Tech News and Commentary
Dave and the team discuss Spot the robot dog’s uses, HVAC evaluation and alerts, new Pokemon games, and more.
Jeff in Erie, Pennsylvania listens on WPSE and is calling via the App and asked: “I’m wondering if there’s a way, on an iPhone, to delete messages without going through three buttons to delete one message. If you highlight it, it says “Delete, delete for me, and then another delete.” Is there a way to do it just one time?”
Jeff, there is.
If you want to delete individual messages, you can hold your finger down on one of the messages you want to delete. That “delete” you mentioned will come up but there will probably be a second “more options” button.
Select that you’ll get a checkbox next to each message which will allow you to delete the ones you don’t want to see anymore and bulk delete them with a single tap at the end.
If you’d prefer to delete the entire conversation instead you can just swipe to the left and tap on delete.
Text messages don’t take up an awful lot of space, but if you’re worried about the media attached to them, you can also go into your phone’s settings and set a deletion policy that will just automatically get rid of any message older than a certain range.
You may have that set to keep forever, but there are other options that will allow your phone to take care of this for you so you don’t have to.
Penny in Windsor, Ontario listens on AM800 CKLW and asked: “I have a Samsung Galaxy A8. The main reason I bought the phone is because of the voice-controlled camera, as I can only use one hand. I can say “capture” and it would take the picture for me instantly. After an upgrade on the phone, the camera would no longer recognize the voice control. I looked everywhere to try to fix this and all the solutions did not work. DO you either know how I can fix this, or find an app that does the same thing?”
Penny, Google’s official camera does have this feature. The command in this case wouldn’t be “capture,” but your camera app may already allow you to do this.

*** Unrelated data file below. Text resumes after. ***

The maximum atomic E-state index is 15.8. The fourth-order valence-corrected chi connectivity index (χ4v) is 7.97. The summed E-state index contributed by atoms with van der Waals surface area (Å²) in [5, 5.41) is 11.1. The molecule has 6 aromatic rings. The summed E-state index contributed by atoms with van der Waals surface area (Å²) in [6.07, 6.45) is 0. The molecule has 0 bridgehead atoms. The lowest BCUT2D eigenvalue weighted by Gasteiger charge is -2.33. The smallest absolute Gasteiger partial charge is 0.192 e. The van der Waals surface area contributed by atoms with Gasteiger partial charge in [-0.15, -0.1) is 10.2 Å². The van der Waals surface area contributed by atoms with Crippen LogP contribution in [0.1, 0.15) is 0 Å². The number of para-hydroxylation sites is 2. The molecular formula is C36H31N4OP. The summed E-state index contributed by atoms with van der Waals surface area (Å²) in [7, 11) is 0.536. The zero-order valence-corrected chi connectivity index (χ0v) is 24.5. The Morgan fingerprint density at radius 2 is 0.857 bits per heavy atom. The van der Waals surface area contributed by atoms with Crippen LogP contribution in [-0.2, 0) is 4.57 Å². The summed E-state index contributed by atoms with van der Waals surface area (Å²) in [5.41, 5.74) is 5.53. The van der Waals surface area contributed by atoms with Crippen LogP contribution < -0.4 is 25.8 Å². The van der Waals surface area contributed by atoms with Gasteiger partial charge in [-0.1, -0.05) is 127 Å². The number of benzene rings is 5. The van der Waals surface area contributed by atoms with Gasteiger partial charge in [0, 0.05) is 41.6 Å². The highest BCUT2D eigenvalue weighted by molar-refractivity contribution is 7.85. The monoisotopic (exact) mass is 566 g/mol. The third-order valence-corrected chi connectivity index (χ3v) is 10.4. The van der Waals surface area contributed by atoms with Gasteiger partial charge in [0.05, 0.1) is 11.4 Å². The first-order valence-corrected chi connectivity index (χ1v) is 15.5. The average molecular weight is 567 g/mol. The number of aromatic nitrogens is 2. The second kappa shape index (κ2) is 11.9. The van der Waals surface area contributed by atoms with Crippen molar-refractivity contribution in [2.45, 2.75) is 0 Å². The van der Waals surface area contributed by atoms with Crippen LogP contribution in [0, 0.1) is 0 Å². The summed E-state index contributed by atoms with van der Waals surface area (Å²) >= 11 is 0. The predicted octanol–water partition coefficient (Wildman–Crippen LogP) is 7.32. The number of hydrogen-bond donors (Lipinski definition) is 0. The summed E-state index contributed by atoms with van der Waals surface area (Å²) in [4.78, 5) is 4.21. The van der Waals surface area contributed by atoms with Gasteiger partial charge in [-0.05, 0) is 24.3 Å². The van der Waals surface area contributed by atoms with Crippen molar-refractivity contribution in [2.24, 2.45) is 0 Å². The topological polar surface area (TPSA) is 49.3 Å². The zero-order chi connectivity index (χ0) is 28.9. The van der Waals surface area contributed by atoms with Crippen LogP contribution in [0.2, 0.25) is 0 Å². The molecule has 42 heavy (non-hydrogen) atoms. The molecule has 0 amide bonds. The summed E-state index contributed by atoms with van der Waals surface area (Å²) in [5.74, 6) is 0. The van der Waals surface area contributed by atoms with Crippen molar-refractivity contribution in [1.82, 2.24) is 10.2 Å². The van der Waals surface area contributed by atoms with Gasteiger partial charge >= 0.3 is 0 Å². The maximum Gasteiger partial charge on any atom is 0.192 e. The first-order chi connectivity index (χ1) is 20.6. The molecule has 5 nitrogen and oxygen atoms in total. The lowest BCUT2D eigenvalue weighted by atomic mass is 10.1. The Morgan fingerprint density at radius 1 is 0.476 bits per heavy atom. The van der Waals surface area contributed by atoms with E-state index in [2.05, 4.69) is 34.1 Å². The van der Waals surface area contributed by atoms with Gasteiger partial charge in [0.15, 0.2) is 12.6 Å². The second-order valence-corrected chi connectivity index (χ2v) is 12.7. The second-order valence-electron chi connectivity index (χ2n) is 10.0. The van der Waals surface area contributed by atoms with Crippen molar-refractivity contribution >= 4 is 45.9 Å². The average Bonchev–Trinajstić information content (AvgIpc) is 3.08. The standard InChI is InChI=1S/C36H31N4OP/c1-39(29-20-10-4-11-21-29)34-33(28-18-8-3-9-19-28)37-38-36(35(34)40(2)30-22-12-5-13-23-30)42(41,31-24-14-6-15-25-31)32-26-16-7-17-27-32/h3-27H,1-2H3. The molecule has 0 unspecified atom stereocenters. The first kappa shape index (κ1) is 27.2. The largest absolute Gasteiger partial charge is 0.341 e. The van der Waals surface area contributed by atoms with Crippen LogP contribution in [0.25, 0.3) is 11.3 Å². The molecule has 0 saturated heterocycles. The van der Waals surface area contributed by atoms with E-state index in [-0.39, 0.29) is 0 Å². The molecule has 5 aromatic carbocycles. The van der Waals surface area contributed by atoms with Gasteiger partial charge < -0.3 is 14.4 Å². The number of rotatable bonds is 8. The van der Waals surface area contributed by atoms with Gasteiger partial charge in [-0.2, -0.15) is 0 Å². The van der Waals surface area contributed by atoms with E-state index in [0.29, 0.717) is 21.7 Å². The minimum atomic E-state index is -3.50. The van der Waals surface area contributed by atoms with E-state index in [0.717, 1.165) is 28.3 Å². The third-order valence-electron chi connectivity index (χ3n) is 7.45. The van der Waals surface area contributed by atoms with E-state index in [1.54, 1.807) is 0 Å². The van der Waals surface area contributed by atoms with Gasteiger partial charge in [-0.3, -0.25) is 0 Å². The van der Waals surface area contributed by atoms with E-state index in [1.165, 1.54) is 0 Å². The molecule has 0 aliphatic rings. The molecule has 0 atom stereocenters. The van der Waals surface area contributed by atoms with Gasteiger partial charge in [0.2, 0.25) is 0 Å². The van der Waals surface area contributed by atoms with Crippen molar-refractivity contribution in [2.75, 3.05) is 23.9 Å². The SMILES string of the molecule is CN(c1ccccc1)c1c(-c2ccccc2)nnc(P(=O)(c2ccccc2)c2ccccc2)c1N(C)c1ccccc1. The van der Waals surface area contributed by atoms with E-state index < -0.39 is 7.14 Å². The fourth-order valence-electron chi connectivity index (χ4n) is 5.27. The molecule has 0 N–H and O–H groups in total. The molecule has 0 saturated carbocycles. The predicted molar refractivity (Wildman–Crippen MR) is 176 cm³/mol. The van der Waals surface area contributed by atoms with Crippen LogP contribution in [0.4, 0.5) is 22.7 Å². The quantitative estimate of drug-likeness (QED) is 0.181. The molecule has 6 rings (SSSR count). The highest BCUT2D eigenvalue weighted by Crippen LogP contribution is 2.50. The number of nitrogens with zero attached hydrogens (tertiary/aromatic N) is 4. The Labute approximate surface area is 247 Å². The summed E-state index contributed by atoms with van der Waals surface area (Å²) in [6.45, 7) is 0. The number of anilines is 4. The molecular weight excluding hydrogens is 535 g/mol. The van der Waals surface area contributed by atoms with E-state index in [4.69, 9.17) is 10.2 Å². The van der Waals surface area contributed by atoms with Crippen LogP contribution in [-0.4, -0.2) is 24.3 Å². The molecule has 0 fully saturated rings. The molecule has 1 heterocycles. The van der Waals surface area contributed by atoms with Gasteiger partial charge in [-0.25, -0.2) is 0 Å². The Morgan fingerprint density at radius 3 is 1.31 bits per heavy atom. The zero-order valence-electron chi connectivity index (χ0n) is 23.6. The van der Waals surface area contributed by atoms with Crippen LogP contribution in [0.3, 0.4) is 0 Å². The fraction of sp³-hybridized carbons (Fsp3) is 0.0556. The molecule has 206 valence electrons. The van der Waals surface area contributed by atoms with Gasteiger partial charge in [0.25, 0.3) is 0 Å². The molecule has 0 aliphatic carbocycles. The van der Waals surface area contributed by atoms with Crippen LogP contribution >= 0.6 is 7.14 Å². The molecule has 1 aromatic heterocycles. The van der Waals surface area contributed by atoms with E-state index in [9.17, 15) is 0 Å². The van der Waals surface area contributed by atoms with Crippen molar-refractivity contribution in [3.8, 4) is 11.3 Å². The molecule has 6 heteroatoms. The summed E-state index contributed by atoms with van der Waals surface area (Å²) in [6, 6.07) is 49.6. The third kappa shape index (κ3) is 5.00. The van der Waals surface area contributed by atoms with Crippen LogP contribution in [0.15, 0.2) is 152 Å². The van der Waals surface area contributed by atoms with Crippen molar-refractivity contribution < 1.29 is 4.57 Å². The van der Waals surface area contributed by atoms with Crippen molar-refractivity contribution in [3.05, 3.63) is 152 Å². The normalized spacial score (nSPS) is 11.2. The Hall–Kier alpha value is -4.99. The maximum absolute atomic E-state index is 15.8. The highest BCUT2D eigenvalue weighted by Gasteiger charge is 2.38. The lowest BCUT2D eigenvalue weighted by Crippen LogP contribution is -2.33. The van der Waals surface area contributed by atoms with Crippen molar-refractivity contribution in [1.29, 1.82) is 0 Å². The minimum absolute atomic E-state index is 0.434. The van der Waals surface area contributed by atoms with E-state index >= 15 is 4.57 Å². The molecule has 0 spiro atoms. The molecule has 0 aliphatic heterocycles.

Try telling your phone “hey, Google. Take a picture” or “hey, Google. Take a selfie” depending on which camera you’d like to use.
Before you do that, check your camera settings, there is a Voice setting to turn this feature on or off.
Also, remember that this is the stock Android camera, it may not be the camera that is currently installed on your phone since Samsung is not shy about filling their phones with bloatware.
If that doesn’t work for you or if you don’t like that camera there are lots of voice activity cameras on the Play store like VoCoCam, VoiceCamera, Voice Selfie, all of them free.
There’s even a whistle camera if you feel like whistling at your phone instead!
Matthew in Hartsdale, New York listens Online and asked: “Wanted to ask about the in-car entertainment systems that are out in the new 2020 cars, such as the Ford Sync 3 system, the GM IntelliLink and the Chevrolet MyLink system. If you could tell us the differences between these systems.”
Matthew, the IntelliLink and MyLink systems are the same except for each using a different theme. GMs and Chevys are the same cars with different badges so I guess we should know to expect no better from their infotainment systems.
They both support WiFi, though at a monthly cost so you may be better off using your phone’s hotspot, Apple CarPlay and Android Auto. Newer models support Alexa and have a GM Marketplace that allow you to do things like order food or pay or gas from the dashboard. All of those probably sound better on paper than in the real world since you probably have to pull over to do those things and phones are way easier and quicker to use.
Ford’s Ford Sync 3 also supports WiFi, CarPlay and Android Auto, and it has been an improvement since the previous version was regarded as notoriously bad and hard to use, having said that, it’s about to be replaced by Ford Sync 4.
That is the main thing you should know about these systems, they are second class citizens as far as car manufacturers are concerned and you shouldn’t expect them to be properly maintained. You shouldn’t even expect the updates to be free if they exist at all.
The reason we bring that up is that whatever you get will probably be good for a year or two, but will eventually feel like the touchscreen version of an 8-track tape and the manufacturer will probably not care and leave it as is.
You should probably focus on the mechanics of the car more than the smarts if you plan to keep it for more than 3 or 4 years. Whatever infotainment system the car has may or may not continue to be compatible with future version of Apple CarPlay and Android Auto and will definitely lag behind phone software, so don’t let it be the deciding factor unless you plan to keep your car for the short term.
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